Sounds like a plan.
The Ravens did as much on Sunday night at M&T Bank Stadium and look how well things worked out for them.
They emerged from their locker room amid an explosion of smoke and shooting flames, with a pair of electronic Raven eyes blinking ominously from atop the home team's tunnel. They took the field while running past banners urging them to "Play Like a Raven." And the Ravens did so with Rage Against The Machine's "Bulls On Parade" blasting from the stadium's sound system at an ear-splitting decibel level.
It was all so motivational they didn't even need Ray Ray eating the grass and inducing a seizure to beat a Steelers team that was minus Ben Roethlisberger, Charlie Batch, Troy Polamalu, Chris Kemoeatu and Aaron Smith.
Never has Baltimore been more proud.
For the Steelers, the unleashing of hell will have slightly different specifics, the particulars of which have yet to be worked out among the fellas.
"That means anybody that sees us coming, they better bring their best because that's what we're bringing," Willie Colon said. "I back ‘Coach T' up 100 percent on that."
"We're gonna really bring it," LaMarr Woodley said. "The defense, we're gonna come. And the offense is going to go out there and ring up the scoreboard."
"I don't know what that means," Brett Keisel said. "I hope it means we're aggressive all game long."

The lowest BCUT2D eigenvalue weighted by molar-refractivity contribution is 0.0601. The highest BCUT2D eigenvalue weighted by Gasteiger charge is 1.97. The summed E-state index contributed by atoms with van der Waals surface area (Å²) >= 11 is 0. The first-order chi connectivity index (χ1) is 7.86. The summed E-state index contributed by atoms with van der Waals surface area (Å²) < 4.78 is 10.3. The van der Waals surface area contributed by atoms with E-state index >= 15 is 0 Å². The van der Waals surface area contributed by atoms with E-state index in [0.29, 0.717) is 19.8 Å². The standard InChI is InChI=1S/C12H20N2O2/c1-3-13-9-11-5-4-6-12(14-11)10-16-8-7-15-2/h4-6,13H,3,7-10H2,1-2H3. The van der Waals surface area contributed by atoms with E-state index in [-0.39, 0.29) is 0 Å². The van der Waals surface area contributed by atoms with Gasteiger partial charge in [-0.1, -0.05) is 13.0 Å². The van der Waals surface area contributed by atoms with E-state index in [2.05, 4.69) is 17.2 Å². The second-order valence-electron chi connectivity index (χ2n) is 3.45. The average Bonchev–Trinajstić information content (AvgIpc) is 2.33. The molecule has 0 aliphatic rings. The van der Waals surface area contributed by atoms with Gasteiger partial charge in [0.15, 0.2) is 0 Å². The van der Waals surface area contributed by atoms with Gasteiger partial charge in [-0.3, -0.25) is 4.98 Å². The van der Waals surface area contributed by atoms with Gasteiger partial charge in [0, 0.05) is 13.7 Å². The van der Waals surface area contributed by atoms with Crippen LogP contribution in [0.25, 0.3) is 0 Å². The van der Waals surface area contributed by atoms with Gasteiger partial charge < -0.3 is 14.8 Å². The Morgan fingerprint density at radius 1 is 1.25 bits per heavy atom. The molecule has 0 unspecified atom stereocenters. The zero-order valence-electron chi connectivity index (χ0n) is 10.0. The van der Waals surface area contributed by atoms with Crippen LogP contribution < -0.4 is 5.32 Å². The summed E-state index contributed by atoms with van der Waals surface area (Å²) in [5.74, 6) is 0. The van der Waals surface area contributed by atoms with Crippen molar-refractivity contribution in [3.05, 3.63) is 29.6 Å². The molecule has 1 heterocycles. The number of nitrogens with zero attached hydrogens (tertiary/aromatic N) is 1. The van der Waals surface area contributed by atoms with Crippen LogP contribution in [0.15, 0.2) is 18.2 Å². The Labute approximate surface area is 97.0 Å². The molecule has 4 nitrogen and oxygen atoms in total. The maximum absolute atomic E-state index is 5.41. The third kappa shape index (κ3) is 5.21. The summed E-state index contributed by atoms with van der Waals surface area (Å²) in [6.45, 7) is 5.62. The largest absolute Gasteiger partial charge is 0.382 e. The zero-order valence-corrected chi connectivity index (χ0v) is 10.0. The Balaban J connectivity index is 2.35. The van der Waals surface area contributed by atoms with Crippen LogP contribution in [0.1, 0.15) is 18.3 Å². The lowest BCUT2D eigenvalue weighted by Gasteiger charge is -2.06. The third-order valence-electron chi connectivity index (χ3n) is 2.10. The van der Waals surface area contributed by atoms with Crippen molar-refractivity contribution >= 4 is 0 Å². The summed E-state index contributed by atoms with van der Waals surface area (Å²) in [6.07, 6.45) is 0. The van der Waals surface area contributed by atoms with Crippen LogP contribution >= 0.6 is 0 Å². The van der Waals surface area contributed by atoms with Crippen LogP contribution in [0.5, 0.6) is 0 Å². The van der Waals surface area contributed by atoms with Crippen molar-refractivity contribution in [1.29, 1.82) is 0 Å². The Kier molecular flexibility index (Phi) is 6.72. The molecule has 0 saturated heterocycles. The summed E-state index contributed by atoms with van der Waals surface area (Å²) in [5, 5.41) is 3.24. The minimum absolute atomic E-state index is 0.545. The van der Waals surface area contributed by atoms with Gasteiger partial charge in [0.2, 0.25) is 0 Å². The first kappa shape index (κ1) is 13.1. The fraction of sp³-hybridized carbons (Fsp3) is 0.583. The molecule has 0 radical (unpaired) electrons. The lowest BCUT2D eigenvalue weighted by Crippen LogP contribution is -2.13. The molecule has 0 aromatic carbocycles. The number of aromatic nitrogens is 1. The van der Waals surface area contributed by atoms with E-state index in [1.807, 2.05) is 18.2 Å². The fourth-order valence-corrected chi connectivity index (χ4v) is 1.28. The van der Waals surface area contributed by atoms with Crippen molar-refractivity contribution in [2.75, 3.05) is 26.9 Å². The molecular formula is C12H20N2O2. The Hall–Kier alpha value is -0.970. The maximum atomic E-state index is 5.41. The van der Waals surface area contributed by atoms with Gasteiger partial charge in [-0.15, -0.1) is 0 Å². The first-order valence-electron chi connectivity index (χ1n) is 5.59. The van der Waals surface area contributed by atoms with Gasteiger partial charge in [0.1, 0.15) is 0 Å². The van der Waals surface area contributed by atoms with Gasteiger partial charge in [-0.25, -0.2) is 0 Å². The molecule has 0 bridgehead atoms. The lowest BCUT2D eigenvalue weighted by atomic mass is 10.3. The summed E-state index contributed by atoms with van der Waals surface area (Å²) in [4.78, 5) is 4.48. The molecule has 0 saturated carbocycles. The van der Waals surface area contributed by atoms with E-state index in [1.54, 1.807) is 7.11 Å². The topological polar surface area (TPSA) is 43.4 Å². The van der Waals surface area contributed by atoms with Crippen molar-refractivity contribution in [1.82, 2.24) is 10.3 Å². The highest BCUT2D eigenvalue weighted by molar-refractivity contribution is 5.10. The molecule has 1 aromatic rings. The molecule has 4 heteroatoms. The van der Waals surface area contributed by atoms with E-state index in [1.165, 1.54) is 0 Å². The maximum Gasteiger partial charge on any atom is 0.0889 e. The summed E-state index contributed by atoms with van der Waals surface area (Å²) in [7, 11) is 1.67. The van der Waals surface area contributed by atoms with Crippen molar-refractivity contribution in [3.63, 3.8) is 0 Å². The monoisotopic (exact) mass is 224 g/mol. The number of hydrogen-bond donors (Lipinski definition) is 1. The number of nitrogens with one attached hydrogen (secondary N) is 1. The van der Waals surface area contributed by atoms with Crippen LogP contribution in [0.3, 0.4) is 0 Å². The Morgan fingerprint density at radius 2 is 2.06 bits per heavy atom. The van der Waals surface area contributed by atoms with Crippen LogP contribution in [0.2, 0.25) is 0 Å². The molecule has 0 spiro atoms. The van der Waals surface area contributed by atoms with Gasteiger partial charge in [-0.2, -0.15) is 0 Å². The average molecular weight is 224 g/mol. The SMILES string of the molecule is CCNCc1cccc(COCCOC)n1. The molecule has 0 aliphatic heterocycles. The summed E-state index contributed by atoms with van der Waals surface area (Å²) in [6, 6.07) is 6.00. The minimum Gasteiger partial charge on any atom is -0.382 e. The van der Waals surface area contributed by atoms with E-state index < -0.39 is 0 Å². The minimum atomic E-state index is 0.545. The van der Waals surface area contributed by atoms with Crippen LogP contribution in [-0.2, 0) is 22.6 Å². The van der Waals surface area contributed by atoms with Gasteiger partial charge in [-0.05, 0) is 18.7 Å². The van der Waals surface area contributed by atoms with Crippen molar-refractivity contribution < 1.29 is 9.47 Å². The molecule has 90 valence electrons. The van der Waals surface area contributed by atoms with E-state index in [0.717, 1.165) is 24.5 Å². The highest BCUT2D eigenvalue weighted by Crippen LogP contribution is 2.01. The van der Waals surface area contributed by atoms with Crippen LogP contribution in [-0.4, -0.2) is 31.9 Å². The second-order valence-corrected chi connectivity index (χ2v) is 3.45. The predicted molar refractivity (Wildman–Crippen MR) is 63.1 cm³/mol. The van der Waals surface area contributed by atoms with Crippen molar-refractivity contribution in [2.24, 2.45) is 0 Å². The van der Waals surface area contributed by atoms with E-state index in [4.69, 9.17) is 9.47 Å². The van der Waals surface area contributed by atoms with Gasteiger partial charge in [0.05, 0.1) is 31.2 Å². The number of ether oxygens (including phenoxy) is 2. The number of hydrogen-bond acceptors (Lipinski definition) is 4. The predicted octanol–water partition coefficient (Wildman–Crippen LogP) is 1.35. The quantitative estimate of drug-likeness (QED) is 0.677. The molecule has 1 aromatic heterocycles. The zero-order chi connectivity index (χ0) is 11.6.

Throw "finishing" in there somewhere and these Steelers may yet realize their potential.
The defense couldn't do that -- again -- on Sunday night. But for almost the entire second half the defense was precisely what the Steelers needed it to be.
The defense forced a turnover on Baltimore's initial third-quarter possession, keeping Dennis Dixon in the game and in a comfort zone. The defense dialed up back-to-back sacks to maintain momentum after Jeff Reed's field goal cut the Ravens' lead to 14-10. And the defense took the ball away again with Baltimore threatening to put the game away midway through the fourth quarter, a sack-strip-fumble recovery that positioned the offense to assume the lead the defense ultimately couldn't protect.
This time the Steelers were a fourth-and-5 away from sealing the deal.
What's been missing, other than tighter coverage on a running back by James Farrior?
Polamalu, for starters. When the Steelers can once again unleash Polamalu on opposing offenses, they'll once again be able to play Steelers defense.
It might be as simple as that.
Offensively, Rashard Mendenhall unleashed a little something in Baltimore as well. His 24-carry, 95-yard effort turned out to be a hell of a lot better than Mendenhall managed against Ray Ray and the Ravens a year ago.
The Steelers should be as excited about how hard Mendenhall ran as they are proud of how Dixon acquitted himself in Baltimore.
As for the special teams, the hell that James Harrison brought covering a couple of kickoffs contributed to the Steelers surviving four such plays without any of them ending up in their end zone.
So it was an encouraging night in many respects if not a satisfying one, particularly now that Tomlin has identified the mentality his team will embrace for the stretch run.
At 6-5 the Steelers are apparently mad as hell, and they're not going to take it anymore. And with five regular-season games remaining there's still enough time to do something about it.